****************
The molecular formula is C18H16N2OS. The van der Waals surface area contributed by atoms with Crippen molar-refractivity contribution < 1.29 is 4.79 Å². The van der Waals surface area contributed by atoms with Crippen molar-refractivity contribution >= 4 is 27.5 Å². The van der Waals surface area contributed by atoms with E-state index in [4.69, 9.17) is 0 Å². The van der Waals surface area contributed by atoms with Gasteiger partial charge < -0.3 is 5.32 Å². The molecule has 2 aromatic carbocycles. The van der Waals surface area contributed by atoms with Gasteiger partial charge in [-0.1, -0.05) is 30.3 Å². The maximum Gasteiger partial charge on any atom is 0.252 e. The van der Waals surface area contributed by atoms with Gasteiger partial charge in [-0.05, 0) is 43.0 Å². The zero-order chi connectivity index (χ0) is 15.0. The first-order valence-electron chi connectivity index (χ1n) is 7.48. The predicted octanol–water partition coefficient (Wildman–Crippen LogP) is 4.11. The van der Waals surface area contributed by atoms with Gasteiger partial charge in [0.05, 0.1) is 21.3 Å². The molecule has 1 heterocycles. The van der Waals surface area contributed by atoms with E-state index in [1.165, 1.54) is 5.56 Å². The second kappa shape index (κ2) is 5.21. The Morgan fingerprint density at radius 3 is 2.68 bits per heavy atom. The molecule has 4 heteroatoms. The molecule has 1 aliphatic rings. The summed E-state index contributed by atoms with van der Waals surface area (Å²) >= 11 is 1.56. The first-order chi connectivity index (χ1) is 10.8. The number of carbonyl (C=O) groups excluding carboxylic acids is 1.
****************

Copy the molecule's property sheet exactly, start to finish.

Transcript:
The molecular formula is C18H16N2OS. The van der Waals surface area contributed by atoms with Crippen molar-refractivity contribution < 1.29 is 4.79 Å². The van der Waals surface area contributed by atoms with Crippen molar-refractivity contribution >= 4 is 27.5 Å². The van der Waals surface area contributed by atoms with E-state index in [4.69, 9.17) is 0 Å². The van der Waals surface area contributed by atoms with Gasteiger partial charge < -0.3 is 5.32 Å². The molecule has 2 aromatic carbocycles. The van der Waals surface area contributed by atoms with Gasteiger partial charge in [-0.1, -0.05) is 30.3 Å². The maximum Gasteiger partial charge on any atom is 0.252 e. The van der Waals surface area contributed by atoms with Gasteiger partial charge in [-0.05, 0) is 43.0 Å². The zero-order chi connectivity index (χ0) is 15.0. The first-order valence-electron chi connectivity index (χ1n) is 7.48. The predicted octanol–water partition coefficient (Wildman–Crippen LogP) is 4.11. The van der Waals surface area contributed by atoms with Gasteiger partial charge in [0.05, 0.1) is 21.3 Å². The molecule has 1 heterocycles. The van der Waals surface area contributed by atoms with E-state index in [1.165, 1.54) is 5.56 Å². The second kappa shape index (κ2) is 5.21. The Morgan fingerprint density at radius 3 is 2.68 bits per heavy atom. The molecule has 4 heteroatoms. The molecule has 1 aliphatic rings. The summed E-state index contributed by atoms with van der Waals surface area (Å²) >= 11 is 1.56. The first-order chi connectivity index (χ1) is 10.8. The number of carbonyl (C=O) groups excluding carboxylic acids is 1.